THE REASON WHY …
“I, Michael John Hartley, being of sound mind …..”
Yes, this is my final Will and Testament. But don’t worry, the plan is it never gets finished and I continue to add material for as long as there is material to be added, the purpose being to pass on everything I have learned about baking bread.
Most people who stumble across this will never have heard of me and will be asking, who is this guy and what the hell does he know about bread baking? Well the point about me is I ain’t Chad Robertson or any of those guys pushing the extremes but I have a huge amount of practical experience that might set you on the road to baking competence.
I started baking rather late in life in 1992 when I was 45 and quickly picked up references to sourdough, a bread made with natural yeast. But finding out how to make it in those days was very different from the information overload of today. Any time I came across a formula it contained commercial yeast. When I finally found pure sourdough recipes there was very little background information, the method was skimmed over and starter maintenance non-existent. It took literally years and a one or two of false starts before I began to get things right. I actually gave up for a couple of years convinced that it was impossible to make sourdough in the North Wales climate.
The good thing about the struggle was, once I had my method, rather than follow other bakers’ formulas, I started to adapt them to what I knew worked for me. And, of course, I began converting yeasted recipes to natural leavening. Bread books became a source of ideas to be plundered rather than sets of instructions to be followed to the letter. It also meant I started to develop my own baking style which, from my point of view, is what makes a baker.
Essentially I’m self-taught. This is not to say that I haven’t gained enormous amounts of information from other bakers, baking friends, online forums and other sources. I’ve also done short courses with Andrew Whitley, Dan Lepard and Paul Merry. But basically I’ve devised my own methods, practices and formulas through practical experience, experimentation, and some times, sheer panic! Knowing your customers are but a few hours away can be an effective spur to finding baking solutions.
I’d been casting around for years trying to find an outlet for an inner drive to take my baking to another stage. For various reasons I wasn’t in a position to take on borrowing to set up a high street bakery – probably just as well because I didn’t have the experience and no business nous whatever. I toyed with community groups and threw around ideas culminating in a disastrous two years setting up a bakery for ex-offenders in conjunction with the probation service and an allied voluntary organisation. I was royally stuffed for my efforts.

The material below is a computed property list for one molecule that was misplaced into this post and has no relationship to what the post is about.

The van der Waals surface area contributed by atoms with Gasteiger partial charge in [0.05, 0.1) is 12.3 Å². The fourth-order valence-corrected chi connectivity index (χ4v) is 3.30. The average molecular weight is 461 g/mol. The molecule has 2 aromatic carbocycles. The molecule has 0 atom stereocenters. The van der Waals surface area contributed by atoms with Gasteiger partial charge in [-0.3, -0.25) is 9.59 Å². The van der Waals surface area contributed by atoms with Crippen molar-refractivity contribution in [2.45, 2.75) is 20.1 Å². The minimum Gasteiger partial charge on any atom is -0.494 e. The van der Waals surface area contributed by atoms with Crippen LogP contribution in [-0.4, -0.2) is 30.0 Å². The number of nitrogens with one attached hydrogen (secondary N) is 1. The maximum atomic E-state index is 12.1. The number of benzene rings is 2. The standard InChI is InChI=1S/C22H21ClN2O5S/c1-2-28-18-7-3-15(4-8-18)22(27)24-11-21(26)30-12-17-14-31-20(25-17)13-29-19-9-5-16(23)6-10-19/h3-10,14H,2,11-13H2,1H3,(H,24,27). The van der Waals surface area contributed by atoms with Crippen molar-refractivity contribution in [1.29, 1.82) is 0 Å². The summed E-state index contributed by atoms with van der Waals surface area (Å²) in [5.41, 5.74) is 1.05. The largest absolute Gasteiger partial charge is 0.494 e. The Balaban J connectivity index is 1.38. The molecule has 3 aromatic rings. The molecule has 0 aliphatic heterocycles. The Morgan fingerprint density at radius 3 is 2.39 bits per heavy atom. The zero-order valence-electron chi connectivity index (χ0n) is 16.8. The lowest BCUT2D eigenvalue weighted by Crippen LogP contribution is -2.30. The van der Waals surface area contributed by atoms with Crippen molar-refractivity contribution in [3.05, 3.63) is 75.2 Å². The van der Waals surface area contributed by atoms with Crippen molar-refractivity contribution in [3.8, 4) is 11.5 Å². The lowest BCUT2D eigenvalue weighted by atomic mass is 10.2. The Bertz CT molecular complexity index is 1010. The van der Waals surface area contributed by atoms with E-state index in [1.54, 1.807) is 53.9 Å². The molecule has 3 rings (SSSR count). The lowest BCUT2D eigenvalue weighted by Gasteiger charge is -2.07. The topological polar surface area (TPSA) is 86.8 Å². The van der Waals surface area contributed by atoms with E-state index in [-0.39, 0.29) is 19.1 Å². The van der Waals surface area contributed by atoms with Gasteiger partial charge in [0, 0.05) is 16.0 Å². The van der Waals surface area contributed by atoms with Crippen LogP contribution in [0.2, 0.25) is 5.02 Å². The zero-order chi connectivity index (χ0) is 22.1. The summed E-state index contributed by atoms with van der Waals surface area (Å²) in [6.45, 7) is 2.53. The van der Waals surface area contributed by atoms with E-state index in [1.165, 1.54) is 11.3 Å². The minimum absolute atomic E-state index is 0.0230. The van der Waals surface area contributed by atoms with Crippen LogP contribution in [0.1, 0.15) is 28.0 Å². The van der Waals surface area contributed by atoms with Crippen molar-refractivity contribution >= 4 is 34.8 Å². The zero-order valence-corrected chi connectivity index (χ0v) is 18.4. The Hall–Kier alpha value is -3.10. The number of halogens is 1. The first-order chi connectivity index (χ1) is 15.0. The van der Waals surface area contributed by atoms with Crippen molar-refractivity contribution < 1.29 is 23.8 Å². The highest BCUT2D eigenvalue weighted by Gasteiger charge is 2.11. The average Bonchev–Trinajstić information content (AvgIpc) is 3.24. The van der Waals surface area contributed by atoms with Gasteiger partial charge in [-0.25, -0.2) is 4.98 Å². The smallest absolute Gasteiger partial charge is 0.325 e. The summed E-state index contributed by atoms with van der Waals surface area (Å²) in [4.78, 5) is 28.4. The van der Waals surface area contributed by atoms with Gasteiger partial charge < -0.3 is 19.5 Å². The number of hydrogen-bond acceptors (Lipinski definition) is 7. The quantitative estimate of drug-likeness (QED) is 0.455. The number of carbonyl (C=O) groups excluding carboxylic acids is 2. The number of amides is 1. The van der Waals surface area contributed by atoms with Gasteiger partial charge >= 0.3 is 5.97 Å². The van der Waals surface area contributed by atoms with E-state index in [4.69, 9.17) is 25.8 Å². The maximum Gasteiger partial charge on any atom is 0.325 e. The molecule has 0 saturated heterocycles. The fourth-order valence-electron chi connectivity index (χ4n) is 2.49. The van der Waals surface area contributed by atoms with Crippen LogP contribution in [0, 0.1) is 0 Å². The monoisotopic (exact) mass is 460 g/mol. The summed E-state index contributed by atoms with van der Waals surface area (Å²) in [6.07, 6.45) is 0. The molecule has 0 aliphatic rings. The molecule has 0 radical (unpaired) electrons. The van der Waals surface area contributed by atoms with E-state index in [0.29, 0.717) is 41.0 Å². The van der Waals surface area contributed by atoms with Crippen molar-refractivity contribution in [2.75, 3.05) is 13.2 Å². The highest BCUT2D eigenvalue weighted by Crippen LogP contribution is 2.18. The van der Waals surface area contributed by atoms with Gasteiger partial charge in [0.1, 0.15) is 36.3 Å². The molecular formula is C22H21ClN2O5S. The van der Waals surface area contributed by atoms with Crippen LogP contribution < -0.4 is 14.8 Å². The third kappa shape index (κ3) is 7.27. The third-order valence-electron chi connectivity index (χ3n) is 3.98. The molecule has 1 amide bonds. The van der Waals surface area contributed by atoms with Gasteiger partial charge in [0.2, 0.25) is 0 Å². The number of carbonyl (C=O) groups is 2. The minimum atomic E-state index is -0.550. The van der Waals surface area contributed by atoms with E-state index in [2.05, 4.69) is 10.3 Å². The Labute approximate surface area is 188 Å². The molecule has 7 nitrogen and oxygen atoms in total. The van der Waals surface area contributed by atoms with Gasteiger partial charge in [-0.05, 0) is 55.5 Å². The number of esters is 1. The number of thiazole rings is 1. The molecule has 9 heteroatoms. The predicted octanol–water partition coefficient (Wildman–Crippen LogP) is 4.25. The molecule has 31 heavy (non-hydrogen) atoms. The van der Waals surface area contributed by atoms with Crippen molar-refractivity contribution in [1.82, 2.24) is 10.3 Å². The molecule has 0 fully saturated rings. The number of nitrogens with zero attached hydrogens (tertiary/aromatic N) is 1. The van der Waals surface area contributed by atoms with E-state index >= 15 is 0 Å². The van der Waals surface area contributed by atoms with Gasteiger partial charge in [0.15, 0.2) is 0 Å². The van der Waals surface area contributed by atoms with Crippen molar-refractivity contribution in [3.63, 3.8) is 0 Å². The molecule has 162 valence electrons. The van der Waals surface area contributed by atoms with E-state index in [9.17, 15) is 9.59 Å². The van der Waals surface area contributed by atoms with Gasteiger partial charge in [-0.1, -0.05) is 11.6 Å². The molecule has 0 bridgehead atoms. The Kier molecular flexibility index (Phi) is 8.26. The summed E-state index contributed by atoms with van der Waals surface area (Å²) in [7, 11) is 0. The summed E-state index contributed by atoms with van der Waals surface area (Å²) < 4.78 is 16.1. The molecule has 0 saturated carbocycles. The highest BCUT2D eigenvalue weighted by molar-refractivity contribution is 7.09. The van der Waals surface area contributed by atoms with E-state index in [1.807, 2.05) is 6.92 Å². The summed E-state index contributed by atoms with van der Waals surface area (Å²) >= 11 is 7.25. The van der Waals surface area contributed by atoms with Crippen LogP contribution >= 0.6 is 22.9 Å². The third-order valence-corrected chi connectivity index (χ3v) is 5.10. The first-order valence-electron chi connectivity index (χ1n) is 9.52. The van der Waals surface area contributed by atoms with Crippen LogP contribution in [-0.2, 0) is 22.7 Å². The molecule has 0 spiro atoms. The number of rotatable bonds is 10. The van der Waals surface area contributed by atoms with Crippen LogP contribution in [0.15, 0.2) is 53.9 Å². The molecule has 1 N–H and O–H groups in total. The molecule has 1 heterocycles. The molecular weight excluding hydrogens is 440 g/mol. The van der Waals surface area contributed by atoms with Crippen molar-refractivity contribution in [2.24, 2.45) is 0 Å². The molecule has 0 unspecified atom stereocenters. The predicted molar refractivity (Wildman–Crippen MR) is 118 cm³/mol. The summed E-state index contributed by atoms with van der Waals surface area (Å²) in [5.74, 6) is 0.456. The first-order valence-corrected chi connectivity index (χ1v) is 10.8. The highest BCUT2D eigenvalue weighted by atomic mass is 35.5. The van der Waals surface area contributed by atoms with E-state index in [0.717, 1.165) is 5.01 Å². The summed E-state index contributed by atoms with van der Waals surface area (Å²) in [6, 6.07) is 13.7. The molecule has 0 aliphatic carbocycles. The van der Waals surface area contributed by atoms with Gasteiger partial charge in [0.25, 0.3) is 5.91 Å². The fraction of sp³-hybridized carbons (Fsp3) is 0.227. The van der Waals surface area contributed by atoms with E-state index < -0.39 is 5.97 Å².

The simple solution was to start baking for sale from home, something I should have done years before.
When I set up my microbakery in 2007, I’d been baking bread for 15 years but I didn’t really start learning until then. The difference between baking in ones and twos and baking even comparatively small quantities for sale is enormous. Again, I had to devise my own methods and routines. There were no guides to setting up and running home-based bakeries. The word “microbakery” wasn’t even in use. I began using it in early 2008, worried it might sound pretentious.
I started off hand mixing and baking in our domestic oven four loaves at a time, using paper and pencil for customer orders, bread formulas and ingredient calculations. Within a few months we took our bake capacity up to 10 an hour with a second oven, had a mixer, website, spreadsheet calculators and were knocking out up to 150 loaves a week over two days. That’s a pretty steep learning curve.
In 2010 I self-published “Bethesdabasics – Sourdough Made Simple”, my sourdough primer, followed by “Microbakin’ – Baking Bread for Sale at Home”. I’ve had “Bethesdabasics” translated into Welsh, and in 2016 produced a completely revised version called “Sourdough – Your Guidebook to the world of Naturally Leavened Bread”.